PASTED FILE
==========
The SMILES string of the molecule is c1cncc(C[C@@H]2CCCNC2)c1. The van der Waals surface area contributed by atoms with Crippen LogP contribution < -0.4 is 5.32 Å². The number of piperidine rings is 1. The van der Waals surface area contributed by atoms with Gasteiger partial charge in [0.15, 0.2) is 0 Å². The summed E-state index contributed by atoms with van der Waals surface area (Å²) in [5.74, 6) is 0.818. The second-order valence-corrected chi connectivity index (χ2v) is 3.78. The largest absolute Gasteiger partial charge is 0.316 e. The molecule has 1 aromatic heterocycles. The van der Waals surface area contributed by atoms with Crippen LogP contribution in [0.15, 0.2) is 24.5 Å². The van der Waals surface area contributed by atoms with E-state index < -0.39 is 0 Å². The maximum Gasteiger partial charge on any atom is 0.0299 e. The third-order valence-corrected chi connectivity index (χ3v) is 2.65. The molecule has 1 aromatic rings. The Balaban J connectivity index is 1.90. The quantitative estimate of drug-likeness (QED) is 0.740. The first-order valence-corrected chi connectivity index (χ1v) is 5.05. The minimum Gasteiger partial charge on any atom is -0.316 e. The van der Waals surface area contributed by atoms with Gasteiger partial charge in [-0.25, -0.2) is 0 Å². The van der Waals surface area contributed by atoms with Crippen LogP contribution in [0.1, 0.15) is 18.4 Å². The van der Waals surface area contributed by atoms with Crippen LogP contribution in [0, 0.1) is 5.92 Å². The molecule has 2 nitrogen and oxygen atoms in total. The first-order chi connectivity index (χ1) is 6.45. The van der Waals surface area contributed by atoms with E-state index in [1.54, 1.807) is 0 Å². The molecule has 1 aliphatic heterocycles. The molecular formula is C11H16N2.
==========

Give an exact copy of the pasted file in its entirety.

The SMILES string of the molecule is c1cncc(C[C@@H]2CCCNC2)c1. The van der Waals surface area contributed by atoms with Crippen LogP contribution < -0.4 is 5.32 Å². The number of piperidine rings is 1. The van der Waals surface area contributed by atoms with Gasteiger partial charge in [0.15, 0.2) is 0 Å². The summed E-state index contributed by atoms with van der Waals surface area (Å²) in [5.74, 6) is 0.818. The second-order valence-corrected chi connectivity index (χ2v) is 3.78. The largest absolute Gasteiger partial charge is 0.316 e. The molecule has 1 aromatic heterocycles. The van der Waals surface area contributed by atoms with Crippen LogP contribution in [0.15, 0.2) is 24.5 Å². The van der Waals surface area contributed by atoms with E-state index < -0.39 is 0 Å². The maximum Gasteiger partial charge on any atom is 0.0299 e. The third-order valence-corrected chi connectivity index (χ3v) is 2.65. The molecule has 1 aromatic rings. The Balaban J connectivity index is 1.90. The quantitative estimate of drug-likeness (QED) is 0.740. The first-order valence-corrected chi connectivity index (χ1v) is 5.05. The minimum Gasteiger partial charge on any atom is -0.316 e. The van der Waals surface area contributed by atoms with Gasteiger partial charge in [-0.25, -0.2) is 0 Å². The van der Waals surface area contributed by atoms with Crippen LogP contribution in [0.1, 0.15) is 18.4 Å². The van der Waals surface area contributed by atoms with Crippen LogP contribution in [0, 0.1) is 5.92 Å². The molecule has 2 nitrogen and oxygen atoms in total. The first-order chi connectivity index (χ1) is 6.45. The van der Waals surface area contributed by atoms with E-state index in [1.54, 1.807) is 0 Å². The molecule has 1 aliphatic heterocycles. The molecular formula is C11H16N2.